The symphonic sounds of the city will reverberate in a celebration of the Capital’s music and music-makers this April in the inaugural ten day MusicTown festival. Tapping into our lyrical, musical and storytelling culture, this eclectic programme, brought to you by Dublin City Council, will host over 50 musical events for all ages and all tastes in a diverse, entertaining and compelling production inspired by the Capital’s musical heritage and vibrant music scene. Everything from Handel’s Messiah to Public Enemy’s Hank Shocklee and all the genres in between will feature in a packed programme that makes the music of Dublin accessible to all.
I can’t think of anything more condescending than the phrase “accessible to all.” Who wants to go to a gig with “accessible” music? Who wants to be a member of “all”? Things that are for everybody are, by necessity, of broad, simple appeal: to appeal to everybody in general, you can’t appeal to anybody in particular. The phrase “accessible to all” implies music that’s been watered down and made friendly and easy. That’s not what any festival-goer wants. The phrase’s inclusion is a blatant attempt to avoid scaring off “regular” listeners. Instead it scares off the people who would enjoy it most.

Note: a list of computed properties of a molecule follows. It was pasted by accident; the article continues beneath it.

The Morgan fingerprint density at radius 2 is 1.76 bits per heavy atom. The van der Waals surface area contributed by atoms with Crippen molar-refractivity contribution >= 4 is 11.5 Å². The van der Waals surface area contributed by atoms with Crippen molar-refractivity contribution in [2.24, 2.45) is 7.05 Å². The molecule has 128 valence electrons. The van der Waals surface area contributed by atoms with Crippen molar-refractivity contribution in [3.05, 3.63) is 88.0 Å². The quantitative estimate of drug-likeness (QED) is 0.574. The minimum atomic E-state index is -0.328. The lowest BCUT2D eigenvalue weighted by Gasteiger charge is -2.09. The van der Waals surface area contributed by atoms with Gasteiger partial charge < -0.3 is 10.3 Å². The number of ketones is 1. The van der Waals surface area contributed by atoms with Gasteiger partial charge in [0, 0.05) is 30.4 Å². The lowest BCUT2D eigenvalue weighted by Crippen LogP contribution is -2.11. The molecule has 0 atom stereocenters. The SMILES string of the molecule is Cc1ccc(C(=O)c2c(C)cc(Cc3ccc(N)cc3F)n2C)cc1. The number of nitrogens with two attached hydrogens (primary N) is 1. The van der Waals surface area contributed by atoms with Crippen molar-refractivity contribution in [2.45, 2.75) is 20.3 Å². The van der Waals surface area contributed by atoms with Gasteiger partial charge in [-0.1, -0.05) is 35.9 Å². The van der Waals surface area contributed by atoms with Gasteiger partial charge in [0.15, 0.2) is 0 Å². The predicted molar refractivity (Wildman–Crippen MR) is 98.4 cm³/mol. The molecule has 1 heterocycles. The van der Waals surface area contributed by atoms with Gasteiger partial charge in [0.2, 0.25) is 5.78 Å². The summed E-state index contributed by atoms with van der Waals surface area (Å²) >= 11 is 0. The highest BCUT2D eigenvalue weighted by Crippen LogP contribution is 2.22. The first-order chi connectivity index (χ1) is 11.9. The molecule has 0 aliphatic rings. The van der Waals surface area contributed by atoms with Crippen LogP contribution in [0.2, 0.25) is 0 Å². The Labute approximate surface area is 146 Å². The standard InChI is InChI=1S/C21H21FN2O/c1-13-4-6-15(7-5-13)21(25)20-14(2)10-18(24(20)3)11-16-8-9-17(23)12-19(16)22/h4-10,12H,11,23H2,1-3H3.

Accessible to all means interesting to none.
The festival programme itself is all over the place, but it has some pretty good stuff. The failure is one of marketing: the opening copy, full of bland adjectives, clichés, and pandering, shows that Dublin City Council hasn’t thought about who the audience might be. The music that’s being performed—whether it’s hip hop or contemporary classical—is highly specific to its audiences, and while it’s certainly true that those audiences could and should grow, that’s not likely to happen by drawing in a host of the half-interested.
It’s sad that, when this festival is over, and the organisers wonder why it wasn’t that successful, they’ll decide that it was because people aren’t interested in contemporary music. And they’ll be wrong. Plenty of people are, but they want to be taken seriously. No matter how good the music, loyal fans won’t come if it looks bad.
A music festival that takes over Dublin for ten days is great news, but the marketing message needs to be “Come to the festival, because we have something for you,” not “We’ll make contemporary music simple enough for everybody.”